Many thanks for the session on Monday – I really enjoyed it and just wished that we had longer with you!

 We did a full rehearsal yesterday and it was amazing how different our delivery was after our time with you. I’m feeling more relaxed about tomorrow than I expected to after you gave my confidence a lift.  So thank you!”

It was a pleasure and an honor to work with people who are truly committed to innovating ways to inspire and motivate others.

And for you out there:  Where are you on this spectrum? Are you a naysayer? An innovator? An encourager? Or perhaps even a “Lifter of the uplifter?”

Thanks for the opportunity, folks.  Because even the uplifters need a boost now and again. Maybe especially.  Here’s to them.



Copyright 2016 Gina London. All Rights Reserved. 

Renew Your Hope for the New Year

As I was leaving the cafe here in almost always dampy-misty-drizzly Ireland, I first held open the door for an elderly lady.


She smiled up at me as she walked into the dreary outside and said, “Here’s hoping the rain stops soon and we get a burst of precious sunshine.”

I smiled back at her and nodded.  But inside my head was surprised. I thought a bit cynically, “Man, that lady must’ve been around for at least seventy years. She should be used to this perpetually grey weather…

…how funny she’s still making comments about hoping for sun.”

The lady at the café is like most of my Irish friends and acquaintances. They who keep, as they will tell you, “getting on with it.”  They who continue to take care of business, their families and their lives. One eye turned upward in hope of a glimpse of precious sun.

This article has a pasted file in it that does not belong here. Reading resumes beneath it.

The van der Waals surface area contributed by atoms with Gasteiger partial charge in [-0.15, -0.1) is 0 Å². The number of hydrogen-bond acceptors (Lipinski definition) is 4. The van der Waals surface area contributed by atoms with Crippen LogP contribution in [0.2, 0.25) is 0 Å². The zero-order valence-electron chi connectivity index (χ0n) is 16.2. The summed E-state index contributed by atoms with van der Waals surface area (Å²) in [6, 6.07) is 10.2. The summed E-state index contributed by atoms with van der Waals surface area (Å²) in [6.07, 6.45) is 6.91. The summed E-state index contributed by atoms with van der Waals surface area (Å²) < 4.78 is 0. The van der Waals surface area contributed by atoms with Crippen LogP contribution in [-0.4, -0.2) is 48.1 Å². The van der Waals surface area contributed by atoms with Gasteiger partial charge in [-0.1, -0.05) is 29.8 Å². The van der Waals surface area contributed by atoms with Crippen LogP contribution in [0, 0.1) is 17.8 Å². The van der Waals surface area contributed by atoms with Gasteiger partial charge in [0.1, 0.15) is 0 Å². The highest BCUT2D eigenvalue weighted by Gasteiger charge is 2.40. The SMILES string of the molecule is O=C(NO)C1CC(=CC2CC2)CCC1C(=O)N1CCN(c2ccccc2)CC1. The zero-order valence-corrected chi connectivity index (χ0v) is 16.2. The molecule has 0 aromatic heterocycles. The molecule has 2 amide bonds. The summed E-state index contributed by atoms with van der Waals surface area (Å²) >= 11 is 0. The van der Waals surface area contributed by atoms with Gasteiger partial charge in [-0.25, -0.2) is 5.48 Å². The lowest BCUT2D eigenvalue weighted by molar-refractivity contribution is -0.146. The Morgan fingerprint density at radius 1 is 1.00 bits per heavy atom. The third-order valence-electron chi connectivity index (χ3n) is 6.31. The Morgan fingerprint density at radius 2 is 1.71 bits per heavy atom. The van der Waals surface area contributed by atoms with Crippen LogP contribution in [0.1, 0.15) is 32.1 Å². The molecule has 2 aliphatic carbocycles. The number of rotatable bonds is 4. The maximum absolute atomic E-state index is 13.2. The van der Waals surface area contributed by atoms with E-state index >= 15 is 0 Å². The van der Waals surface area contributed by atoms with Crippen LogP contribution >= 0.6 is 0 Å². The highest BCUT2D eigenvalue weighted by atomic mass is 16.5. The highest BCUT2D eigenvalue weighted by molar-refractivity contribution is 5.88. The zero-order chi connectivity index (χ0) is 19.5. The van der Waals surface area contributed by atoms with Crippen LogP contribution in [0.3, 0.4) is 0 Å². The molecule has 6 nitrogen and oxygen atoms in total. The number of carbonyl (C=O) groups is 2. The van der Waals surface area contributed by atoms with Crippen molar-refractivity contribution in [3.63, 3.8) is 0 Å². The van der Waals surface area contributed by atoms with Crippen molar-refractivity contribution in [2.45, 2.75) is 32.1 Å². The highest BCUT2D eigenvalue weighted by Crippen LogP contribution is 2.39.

I am certain we have all had our share of emotional rain.  This year, in particular, with so many deadly shootings and terrorist attacks across the globe, it’s not overstating it to bemoan that we have endured more than our share.

And yet, there’s still hope.

Just a couple of days ago, as it began to roll out its holiday “year-ender” pieces,The New York Times took a moment to reflect on some of the brighter moments in 2015 in an expression of hope for sanguine things yet to come.  

So no. The lady’s sentiment was not funny at all.  After I considered that encounter a little longer, I realize hers is only way to be. Unceasingly hopeful.

Simple hope is not enough, of course.  We also have to take positive steps toward realizing the benefits that the vision of hope plants within us.

What are you hoping for? Great. Now in 2016, what are you going TO DO about it?  What active steps? Incremental successes toward a defined goal.  Now is the time to begin.  To achieve what you hope for.

No matter how much rain, we must remain hopeful that the sun is around the bend.

You know the saying,

You can’t have a rainbow without first some rain.